Colorado State University today launched Frankie’s Fund, a fund devoted to feline stem cell research. Specifically, it will support research and future clinical trials for stem cell therapy targeting acute and chronic kidney failure, inflammatory bowel disease and possibly asthma, according to the university.
The fund was initiated through an unspecified monetary gift by Deborah Felin Magaldi, a client whose Siamese cat, Frankie, became ill with acute kidney failure as a result of medication she received for an inflammatory mouth condition. Frankie participated in a CSU stem cell therapy clinical trial for cats with kidney failure in 2009.
“The establishment of Frankie’s Fund allows Colorado State University to continue to pursue stem cell therapy research and treatments for cats — something that is not widely available for cats,” said Jessica Quimby, DVM, Frankie’s veterinarian at CSU. “While such veterinary studies and treatments are available for dogs and horses at veterinary hospitals and clinics, including CSU’s equine stem cell programs, feline-focused programs are much rarer.
“This fund allows us to develop our program and research to gain a better understanding of the biology of stem cells, how they function and what treatments they may offer for various feline diseases.”
Frankie’s Fund is initially supporting a new study using stem cells to help cats with chronic kidney disease, a common, progressive disease in older cats. There is no definitive treatment other than a kidney transplant, according to CSU.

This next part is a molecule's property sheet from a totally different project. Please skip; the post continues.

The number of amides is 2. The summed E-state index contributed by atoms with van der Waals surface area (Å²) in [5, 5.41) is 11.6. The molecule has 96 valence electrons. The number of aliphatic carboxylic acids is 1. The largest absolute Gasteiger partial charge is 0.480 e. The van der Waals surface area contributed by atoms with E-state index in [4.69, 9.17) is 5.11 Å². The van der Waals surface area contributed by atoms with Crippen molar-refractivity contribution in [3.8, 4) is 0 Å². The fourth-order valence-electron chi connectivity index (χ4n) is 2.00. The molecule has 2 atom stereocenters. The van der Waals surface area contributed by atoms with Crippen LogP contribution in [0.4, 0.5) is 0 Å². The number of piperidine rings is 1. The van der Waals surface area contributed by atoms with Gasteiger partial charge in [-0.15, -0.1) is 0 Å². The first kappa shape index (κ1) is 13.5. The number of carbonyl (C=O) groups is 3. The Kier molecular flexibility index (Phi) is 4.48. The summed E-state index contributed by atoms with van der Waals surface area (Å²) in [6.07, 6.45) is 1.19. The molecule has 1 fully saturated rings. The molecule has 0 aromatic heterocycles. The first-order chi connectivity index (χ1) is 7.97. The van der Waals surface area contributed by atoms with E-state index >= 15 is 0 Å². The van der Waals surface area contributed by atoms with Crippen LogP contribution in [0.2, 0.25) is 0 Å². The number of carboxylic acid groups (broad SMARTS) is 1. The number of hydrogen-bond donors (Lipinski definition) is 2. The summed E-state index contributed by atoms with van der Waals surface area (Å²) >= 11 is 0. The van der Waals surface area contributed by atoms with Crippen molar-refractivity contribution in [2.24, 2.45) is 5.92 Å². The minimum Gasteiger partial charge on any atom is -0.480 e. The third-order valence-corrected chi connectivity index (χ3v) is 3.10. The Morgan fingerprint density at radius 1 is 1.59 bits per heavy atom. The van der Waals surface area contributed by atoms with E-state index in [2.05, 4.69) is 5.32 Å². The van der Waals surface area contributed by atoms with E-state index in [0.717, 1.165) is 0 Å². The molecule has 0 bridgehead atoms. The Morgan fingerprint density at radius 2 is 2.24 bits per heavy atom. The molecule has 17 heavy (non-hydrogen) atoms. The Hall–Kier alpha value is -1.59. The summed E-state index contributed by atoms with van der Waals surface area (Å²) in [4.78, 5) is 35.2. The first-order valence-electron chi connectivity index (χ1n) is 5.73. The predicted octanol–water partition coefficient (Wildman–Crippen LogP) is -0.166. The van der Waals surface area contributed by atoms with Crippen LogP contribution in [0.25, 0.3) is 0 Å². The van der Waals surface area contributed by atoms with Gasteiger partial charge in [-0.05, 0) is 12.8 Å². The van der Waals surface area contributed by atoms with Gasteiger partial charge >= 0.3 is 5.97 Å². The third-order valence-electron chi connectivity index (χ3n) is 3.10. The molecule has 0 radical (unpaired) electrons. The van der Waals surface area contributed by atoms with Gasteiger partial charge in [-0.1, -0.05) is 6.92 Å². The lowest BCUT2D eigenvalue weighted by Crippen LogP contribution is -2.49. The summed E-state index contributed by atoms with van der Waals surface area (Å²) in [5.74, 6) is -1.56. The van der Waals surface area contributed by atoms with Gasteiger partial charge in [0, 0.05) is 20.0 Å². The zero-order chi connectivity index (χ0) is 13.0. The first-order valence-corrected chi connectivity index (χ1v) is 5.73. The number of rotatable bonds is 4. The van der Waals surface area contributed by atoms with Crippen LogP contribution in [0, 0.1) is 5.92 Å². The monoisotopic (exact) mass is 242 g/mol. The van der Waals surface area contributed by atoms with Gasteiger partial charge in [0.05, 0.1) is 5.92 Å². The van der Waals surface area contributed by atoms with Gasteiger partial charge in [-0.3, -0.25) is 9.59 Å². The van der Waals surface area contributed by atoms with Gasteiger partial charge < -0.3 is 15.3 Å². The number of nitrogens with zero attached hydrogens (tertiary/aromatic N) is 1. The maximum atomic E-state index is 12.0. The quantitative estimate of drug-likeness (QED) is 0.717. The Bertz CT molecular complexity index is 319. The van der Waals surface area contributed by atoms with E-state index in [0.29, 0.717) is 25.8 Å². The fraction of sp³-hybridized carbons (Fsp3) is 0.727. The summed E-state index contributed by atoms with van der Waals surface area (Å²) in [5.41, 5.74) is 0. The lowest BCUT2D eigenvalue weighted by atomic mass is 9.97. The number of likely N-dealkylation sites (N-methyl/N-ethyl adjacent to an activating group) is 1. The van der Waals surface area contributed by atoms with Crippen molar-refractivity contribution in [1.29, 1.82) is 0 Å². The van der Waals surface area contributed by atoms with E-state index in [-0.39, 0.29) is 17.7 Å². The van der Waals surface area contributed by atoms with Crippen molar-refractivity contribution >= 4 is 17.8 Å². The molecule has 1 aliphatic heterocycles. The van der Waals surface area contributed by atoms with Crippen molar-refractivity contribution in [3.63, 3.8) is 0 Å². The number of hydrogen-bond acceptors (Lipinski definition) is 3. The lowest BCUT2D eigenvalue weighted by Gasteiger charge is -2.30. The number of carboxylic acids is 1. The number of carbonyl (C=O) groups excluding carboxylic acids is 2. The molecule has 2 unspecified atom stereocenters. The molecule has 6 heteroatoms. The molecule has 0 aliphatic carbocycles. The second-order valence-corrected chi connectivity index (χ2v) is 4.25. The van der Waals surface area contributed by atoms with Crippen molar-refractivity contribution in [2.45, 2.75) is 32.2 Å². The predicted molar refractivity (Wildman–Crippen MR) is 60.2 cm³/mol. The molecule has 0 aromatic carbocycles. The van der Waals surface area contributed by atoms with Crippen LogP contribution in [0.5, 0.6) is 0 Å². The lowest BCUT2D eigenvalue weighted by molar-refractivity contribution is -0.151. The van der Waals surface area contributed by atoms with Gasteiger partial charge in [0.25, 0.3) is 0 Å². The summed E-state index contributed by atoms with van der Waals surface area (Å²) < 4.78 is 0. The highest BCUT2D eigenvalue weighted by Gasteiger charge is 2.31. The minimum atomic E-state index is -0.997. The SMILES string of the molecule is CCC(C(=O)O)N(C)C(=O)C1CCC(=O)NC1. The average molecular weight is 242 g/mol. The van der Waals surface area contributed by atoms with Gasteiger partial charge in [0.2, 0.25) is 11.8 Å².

Recent laboratory studies have shown that stem cell therapy has the potential to improve kidney function and prevent scarring that forms in the kidneys as a result of the disease, according to CSU. The current study will explore repeated intravenous stem cell injections for kidney failure in cats.
As such, the CSU Veterinary Teaching Hospital is looking for cats that have a stable disease status to participate. Cats in the study will receive injections of stem cells derived from the fat of healthy cats over several months. CSU noted that the study is open to cats from across the United States through coordination with local vets. However, cats with some conditions, such as heart disease, kidney infections, kidney stones, inflammatory bowel disease or other complications, cannot participate.
For study participation details, e-mail email@example.com.
Frankie was diagnosed with cancer in December 2009 and began a chemotherapy protocol developed by CSU. A kidney blockage precipitated total renal failure and she died shortly before her 13th birthday.
Click here to make a donation to the fund.